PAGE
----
The BString is a string allocation and manipulation class. The object takes care of allocating and freeing memory for you, and provides a number of character search, comparison, and manipulation functions in a variety of flavors: FindFirst(), FindLast(), Prepend(), Append(), Insert(), Remove(), RemoveSet(), and so on. The class also defines a number of operators that map to these functions; for example, the += operator is the same as the Append() function. The operators make BString objects particularly easy to work with.

This document describes some global C functions and operators that act like BString functions. The global Compare() and ICompare() functions let you compare two BStrings that are passed as arguments; they're meant to be used as hook functions that are called from within a sorting routine (such as qsort()). The global operators are defined so you don't have to worry about the order of the operands.


BString is not thread safe. You shouldn't try to access the same BString object from two different threads at the same time.

Currently, BString only supports assignment and retrieval of strings that contain single-byte characters. If you want to use a BString to store a string that contains multi-byte (UTF8) characters, you have to flatten the string yourself and adjust the character count arguments accordingly.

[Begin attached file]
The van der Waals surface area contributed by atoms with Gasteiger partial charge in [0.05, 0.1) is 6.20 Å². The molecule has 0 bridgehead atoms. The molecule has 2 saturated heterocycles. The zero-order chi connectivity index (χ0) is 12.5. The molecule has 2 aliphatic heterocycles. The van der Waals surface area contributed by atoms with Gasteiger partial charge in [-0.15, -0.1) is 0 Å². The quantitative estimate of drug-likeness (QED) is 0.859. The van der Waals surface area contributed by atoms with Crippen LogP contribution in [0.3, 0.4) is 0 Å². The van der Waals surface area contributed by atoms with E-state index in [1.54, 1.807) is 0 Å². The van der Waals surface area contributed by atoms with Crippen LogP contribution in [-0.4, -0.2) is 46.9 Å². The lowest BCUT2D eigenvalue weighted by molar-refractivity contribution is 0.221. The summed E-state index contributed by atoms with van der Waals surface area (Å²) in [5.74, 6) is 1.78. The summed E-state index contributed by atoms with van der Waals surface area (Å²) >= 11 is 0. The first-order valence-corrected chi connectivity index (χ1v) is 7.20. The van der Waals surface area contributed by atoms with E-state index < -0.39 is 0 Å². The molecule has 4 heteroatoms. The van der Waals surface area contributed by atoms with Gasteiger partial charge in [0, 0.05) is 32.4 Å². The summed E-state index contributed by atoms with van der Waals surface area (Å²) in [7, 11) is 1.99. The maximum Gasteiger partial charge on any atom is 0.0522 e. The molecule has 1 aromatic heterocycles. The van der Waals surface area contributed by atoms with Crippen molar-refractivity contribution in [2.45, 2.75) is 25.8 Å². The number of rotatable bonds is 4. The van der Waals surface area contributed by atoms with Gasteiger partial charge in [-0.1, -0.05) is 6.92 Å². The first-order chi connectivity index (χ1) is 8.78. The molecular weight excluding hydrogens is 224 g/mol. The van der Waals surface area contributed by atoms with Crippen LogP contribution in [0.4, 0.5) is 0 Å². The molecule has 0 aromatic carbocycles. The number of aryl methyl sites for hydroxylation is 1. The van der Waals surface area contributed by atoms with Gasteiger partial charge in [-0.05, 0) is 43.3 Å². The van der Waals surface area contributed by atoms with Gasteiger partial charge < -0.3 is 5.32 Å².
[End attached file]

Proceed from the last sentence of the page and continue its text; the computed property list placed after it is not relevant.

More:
Assigning and Retrieving String Data

To assign a BString's string, you pass the string to the object's constructor, to SetTo(), or you use the = or << operators:

BString string("8 Bits");

/* or */
BString string;
string.SetTo("8 Bits");

/* or */
BString string = "8 Bits";

/* or */
BString string;
string << (int32)8 << " Bits";

There's also an Adopt() function that let's you move data from one BString object to another. In all cases, the BString object takes care of allocating storage for you—the object is guaranteed to be "big enough" to contain the string data.

The String() function retrieves the object's string:


ByteAt() returns a single character, located by index. You can also get a character by using the [] operator; the following returns the string's first character:

char c = string[0];

Direct Data Access

If you want to access a BString's data directly, you call LockBuffer(), and then call UnlockBuffer() when you're finished. Between these two calls, you can manipulate the string data, but you mustn't call any other BString function:

int32 len = string.Length()+1
char *stringData = string.LockBuffer(len);

/* While the buffer is locked you can manipulate the string by hand, or
through standard C functions, but you mustn't call BString functions. */

stringData[0] = 'd';
strcat(stringData, " button");
string.UnlockBuffer(len+strlen(" button"));

/* The object can once again receive BString functions. */
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